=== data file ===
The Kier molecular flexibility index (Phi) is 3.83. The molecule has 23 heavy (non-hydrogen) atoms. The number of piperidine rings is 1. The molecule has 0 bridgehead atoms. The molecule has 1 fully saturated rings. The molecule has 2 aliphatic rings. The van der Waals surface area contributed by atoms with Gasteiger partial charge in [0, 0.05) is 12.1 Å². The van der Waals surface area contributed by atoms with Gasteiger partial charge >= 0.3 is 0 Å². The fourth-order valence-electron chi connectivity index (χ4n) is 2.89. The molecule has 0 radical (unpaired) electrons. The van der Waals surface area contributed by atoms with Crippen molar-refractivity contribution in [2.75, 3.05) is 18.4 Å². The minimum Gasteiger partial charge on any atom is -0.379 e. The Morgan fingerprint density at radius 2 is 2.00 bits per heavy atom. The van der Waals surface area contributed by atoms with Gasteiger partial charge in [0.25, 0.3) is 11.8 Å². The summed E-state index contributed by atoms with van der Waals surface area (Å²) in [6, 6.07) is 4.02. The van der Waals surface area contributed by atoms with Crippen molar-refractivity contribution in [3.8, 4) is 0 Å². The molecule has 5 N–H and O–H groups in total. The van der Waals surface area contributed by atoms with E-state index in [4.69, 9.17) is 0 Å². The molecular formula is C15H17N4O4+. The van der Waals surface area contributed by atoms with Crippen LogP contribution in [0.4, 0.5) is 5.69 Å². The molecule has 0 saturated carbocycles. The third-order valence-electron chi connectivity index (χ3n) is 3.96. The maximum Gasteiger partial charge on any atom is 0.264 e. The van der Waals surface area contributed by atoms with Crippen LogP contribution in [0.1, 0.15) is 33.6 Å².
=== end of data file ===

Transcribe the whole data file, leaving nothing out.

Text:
The Kier molecular flexibility index (Phi) is 3.83. The molecule has 23 heavy (non-hydrogen) atoms. The number of piperidine rings is 1. The molecule has 0 bridgehead atoms. The molecule has 1 fully saturated rings. The molecule has 2 aliphatic rings. The van der Waals surface area contributed by atoms with Gasteiger partial charge in [0, 0.05) is 12.1 Å². The van der Waals surface area contributed by atoms with Gasteiger partial charge >= 0.3 is 0 Å². The fourth-order valence-electron chi connectivity index (χ4n) is 2.89. The molecule has 0 radical (unpaired) electrons. The van der Waals surface area contributed by atoms with Crippen molar-refractivity contribution in [2.75, 3.05) is 18.4 Å². The minimum Gasteiger partial charge on any atom is -0.379 e. The Morgan fingerprint density at radius 2 is 2.00 bits per heavy atom. The van der Waals surface area contributed by atoms with Gasteiger partial charge in [0.25, 0.3) is 11.8 Å². The summed E-state index contributed by atoms with van der Waals surface area (Å²) in [6, 6.07) is 4.02. The van der Waals surface area contributed by atoms with Crippen molar-refractivity contribution in [3.8, 4) is 0 Å². The molecule has 5 N–H and O–H groups in total. The van der Waals surface area contributed by atoms with E-state index in [4.69, 9.17) is 0 Å². The molecular formula is C15H17N4O4+. The van der Waals surface area contributed by atoms with Crippen LogP contribution in [0.4, 0.5) is 5.69 Å². The molecule has 0 saturated carbocycles. The third-order valence-electron chi connectivity index (χ3n) is 3.96. The maximum Gasteiger partial charge on any atom is 0.264 e. The van der Waals surface area contributed by atoms with Crippen LogP contribution in [0.1, 0.15) is 33.6 Å².